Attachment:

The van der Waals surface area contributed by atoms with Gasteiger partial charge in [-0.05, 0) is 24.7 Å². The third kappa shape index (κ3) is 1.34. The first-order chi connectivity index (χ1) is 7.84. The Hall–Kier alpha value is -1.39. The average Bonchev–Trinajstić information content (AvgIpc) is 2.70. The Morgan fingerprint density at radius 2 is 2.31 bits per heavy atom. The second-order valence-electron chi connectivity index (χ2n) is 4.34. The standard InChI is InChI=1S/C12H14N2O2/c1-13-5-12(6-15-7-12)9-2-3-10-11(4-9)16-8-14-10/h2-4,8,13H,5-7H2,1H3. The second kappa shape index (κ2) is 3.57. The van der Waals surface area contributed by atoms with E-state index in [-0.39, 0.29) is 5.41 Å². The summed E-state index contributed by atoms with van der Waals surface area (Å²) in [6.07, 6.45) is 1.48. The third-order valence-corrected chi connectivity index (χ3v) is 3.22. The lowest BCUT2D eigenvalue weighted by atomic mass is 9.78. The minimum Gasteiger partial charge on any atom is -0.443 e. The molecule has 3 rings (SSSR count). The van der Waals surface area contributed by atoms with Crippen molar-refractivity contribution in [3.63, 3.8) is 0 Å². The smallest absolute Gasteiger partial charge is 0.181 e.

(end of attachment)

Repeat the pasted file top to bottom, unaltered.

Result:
The van der Waals surface area contributed by atoms with Gasteiger partial charge in [-0.05, 0) is 24.7 Å². The third kappa shape index (κ3) is 1.34. The first-order chi connectivity index (χ1) is 7.84. The Hall–Kier alpha value is -1.39. The average Bonchev–Trinajstić information content (AvgIpc) is 2.70. The Morgan fingerprint density at radius 2 is 2.31 bits per heavy atom. The second-order valence-electron chi connectivity index (χ2n) is 4.34. The standard InChI is InChI=1S/C12H14N2O2/c1-13-5-12(6-15-7-12)9-2-3-10-11(4-9)16-8-14-10/h2-4,8,13H,5-7H2,1H3. The second kappa shape index (κ2) is 3.57. The van der Waals surface area contributed by atoms with E-state index in [-0.39, 0.29) is 5.41 Å². The summed E-state index contributed by atoms with van der Waals surface area (Å²) in [6.07, 6.45) is 1.48. The third-order valence-corrected chi connectivity index (χ3v) is 3.22. The lowest BCUT2D eigenvalue weighted by atomic mass is 9.78. The minimum Gasteiger partial charge on any atom is -0.443 e. The molecule has 3 rings (SSSR count). The van der Waals surface area contributed by atoms with Crippen molar-refractivity contribution in [3.63, 3.8) is 0 Å². The smallest absolute Gasteiger partial charge is 0.181 e.